woman chest pains
Julie Hambleton
Julie Hambleton
April 1, 2024 ·  4 min read

Know the difference between a heart attack, a cardiac arrest and a stroke. It could save a life

Heart attack, cardiac arrest, and stroke are three of the most common causes of death globally. Despite this, few people actually know the difference between the three. Understanding and recognizing these differences could save your own life or someone else’s.

How to Know The Difference Between Heart Attack, Cardiac Arrest, and Stroke

Though heart attack, cardiac arrest, and stroke all have similarities and can be linked, they are not the same. It is critical that you know the difference so that you know what to do if you are someone around you who experiences one.

The Difference Between A Heart Attack and Cardiac Arrest

Many people use these terms interchangeably, thinking that they mean the same thing. Though connected, the two heart conditions are actually quite different.

Image Credit: Stroke.org

What Is a Heart Attack?

A heart attack happens when you have a blocked artery. This blockage prevents oxygen-filled blood from reaching a section of your heart. If the blocked artery is not opened quickly, that section of the heart will begin to die. The longer this goes on, the more damage is done. (1)

What Is Cardiac Arrest?

Sudden cardiac arrest is caused by an electrical malfunction in the heart that causes an irregular heartbeat. Appearing suddenly and without warning, cardiac arrest disrupts the pumping action of the heart. The muscle can no longer pump blood to the lungs, brain, and other vital organs. A person experiencing cardiac arrest will lose consciousness within seconds and will not have a pulse. Without treatment, they can die within minutes. (1)

Cardiac arrest and heart attack are linked. They can occur after someone has had a heart attack and in people who have other heart conditions that affect the heart’s rhythm. (1)

Symptoms of A Heart Attack vs. Cardiac Arrest

Symptoms of a heart attack can be immediate and intense, but also slow and develop over hours, weeks, and even days. (1) They include (2):

  • Intense discomfort in the chest or other areas of the upper body such as the left arm
  • Shortness of breath
  • Cold sweats
  • Nausea and vomiting

Women usually experience different symptoms than men. (1) They will most commonly have (2):

  • Shortness of breath
  • Nausea and/or vomiting
  • Back or jaw pain

A heart attack can cause permanent damage to the heart muscle. If it is in a large enough area, the person can die. (1)

Cardiac arrest will come on swiftly and suddenly. Within seconds the person will become unresponsive, will be gasping for breath, or not breathing at all. Their heart will not be pumping, and therefore they won’t have a pulse. (1)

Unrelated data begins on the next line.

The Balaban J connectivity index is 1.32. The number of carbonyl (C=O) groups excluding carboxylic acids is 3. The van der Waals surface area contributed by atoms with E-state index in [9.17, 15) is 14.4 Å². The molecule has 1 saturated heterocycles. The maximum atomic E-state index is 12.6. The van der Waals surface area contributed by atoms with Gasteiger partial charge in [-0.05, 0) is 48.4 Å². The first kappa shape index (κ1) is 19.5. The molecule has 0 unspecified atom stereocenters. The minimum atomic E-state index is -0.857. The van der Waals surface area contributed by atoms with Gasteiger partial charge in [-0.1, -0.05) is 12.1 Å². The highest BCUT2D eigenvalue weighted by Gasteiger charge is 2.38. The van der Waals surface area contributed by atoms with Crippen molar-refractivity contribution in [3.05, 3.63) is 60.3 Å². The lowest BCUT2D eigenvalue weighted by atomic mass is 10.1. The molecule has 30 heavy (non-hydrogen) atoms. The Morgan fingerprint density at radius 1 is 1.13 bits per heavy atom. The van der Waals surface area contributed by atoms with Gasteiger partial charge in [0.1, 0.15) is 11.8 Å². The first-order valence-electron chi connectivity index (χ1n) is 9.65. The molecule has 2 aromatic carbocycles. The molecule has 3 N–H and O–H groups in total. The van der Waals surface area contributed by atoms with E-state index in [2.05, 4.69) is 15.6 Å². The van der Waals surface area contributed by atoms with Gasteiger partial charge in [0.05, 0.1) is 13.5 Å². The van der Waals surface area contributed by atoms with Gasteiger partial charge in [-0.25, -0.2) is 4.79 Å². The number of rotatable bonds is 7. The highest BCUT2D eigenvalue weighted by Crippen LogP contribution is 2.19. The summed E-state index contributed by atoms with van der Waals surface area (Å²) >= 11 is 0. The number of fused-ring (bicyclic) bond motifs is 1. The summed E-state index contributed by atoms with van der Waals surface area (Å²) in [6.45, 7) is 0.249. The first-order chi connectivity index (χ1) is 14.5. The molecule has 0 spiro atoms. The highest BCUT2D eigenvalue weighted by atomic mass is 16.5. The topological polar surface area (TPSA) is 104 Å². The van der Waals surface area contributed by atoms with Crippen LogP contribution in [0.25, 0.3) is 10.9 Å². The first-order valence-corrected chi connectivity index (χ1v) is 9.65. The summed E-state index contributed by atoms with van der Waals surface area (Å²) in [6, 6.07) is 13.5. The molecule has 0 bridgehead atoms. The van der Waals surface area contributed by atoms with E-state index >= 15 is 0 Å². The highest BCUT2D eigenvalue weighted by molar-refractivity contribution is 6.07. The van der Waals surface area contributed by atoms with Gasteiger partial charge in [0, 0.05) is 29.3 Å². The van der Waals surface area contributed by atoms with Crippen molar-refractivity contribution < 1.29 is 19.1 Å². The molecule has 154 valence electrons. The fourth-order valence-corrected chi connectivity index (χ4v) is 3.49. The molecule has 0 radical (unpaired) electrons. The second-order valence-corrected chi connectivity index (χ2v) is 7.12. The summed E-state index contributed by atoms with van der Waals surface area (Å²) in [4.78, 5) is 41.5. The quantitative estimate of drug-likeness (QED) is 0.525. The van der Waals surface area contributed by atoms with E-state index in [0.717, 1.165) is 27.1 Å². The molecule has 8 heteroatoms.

What To Do

In both situations, someone should call emergency response immediately. In the case of cardiac arrest, someone knowledgeable should perform CPR right away until the ambulance arrives. If available, another person should get the nearest AED kit and use that until emergency response arrives on the scene. (2)

What Is A Stroke?

A stroke, also known as a “brain attack,” is when something prevents blood and oxygen from reaching your brain. They are often caused by a blood clot or a buildup of plaque in the arteries in your brain that block blood from flowing through. These are known as ischemic strokes. (3)

Another cause can be if a blood vessel in your brain ruptures. Called a hemorrhaging stroke, blood then leaks into surrounding tissues. (3)

If not treated quickly, strokes can cause permanent brain damage and death. (3)

Symptoms of a Stroke

The best way to remember the symptoms of a stroke is by using this acronym: FASTER (4):

F – Face drooping
A – Arm (or leg) weakness or numbness.
S – Stability, or the ability to remain balanced while standing
T – Talking, or the ability to speak clearly and comprehensively
E – Eyes, or the partial or full loss of vision in one or both eyes
R – React, aka call emergency services immediately

Other symptoms include a sudden, severe headache, confusion, and difficulty understanding people. Most symptoms will occur on only one side of the body. (5)

What To Do

The only thing to do is call your emergency number immediately (in North America, this number is 9-1-1). As best you can, take note of the time that the symptoms began so you can inform the dispatcher on the other end. (3)

What Causes Heart Attack, Cardiac Arrest, and Strokes

Though they are all different, many of their risk factors are the same. These include (3):

  • High blood pressure
  • High cholesterol
  • Smoking
  • Age
  • Family history
  • Sedentary lifestyle

If you have any of the above risk factors, it is important that you talk to your doctor about what you can do to better your chances of never experiencing any of these traumatic events. The best thing you can do? Eat well, exercise, don’t smoke, and get proper sleep. That’s right: Living a healthy, balanced lifestyle is the number one way to prevent a heart attack, stroke, or cardiac arrest from happening. (3)

Keep Reading: Scientist: Cannabis-Based Antibiotics Could Be Available Within Five Years


  1. Heart Attack and Sudden Cardiac Arrest DifferencesHeart
  2. Stroke Symptoms: From FAST to FASTER.” Stroke
  3. What are the risk factors?.” Healthline. James Roland. September 29, 2018.
  4. Stroke Symptoms: From FAST to FASTER.” Beaumont. (Facial%20drooping,the%20United%20Kingdom%20in%201998. 
  5. The Difference Between a Heart Attack, Stroke, and Cardiac.” Self. Korin Miller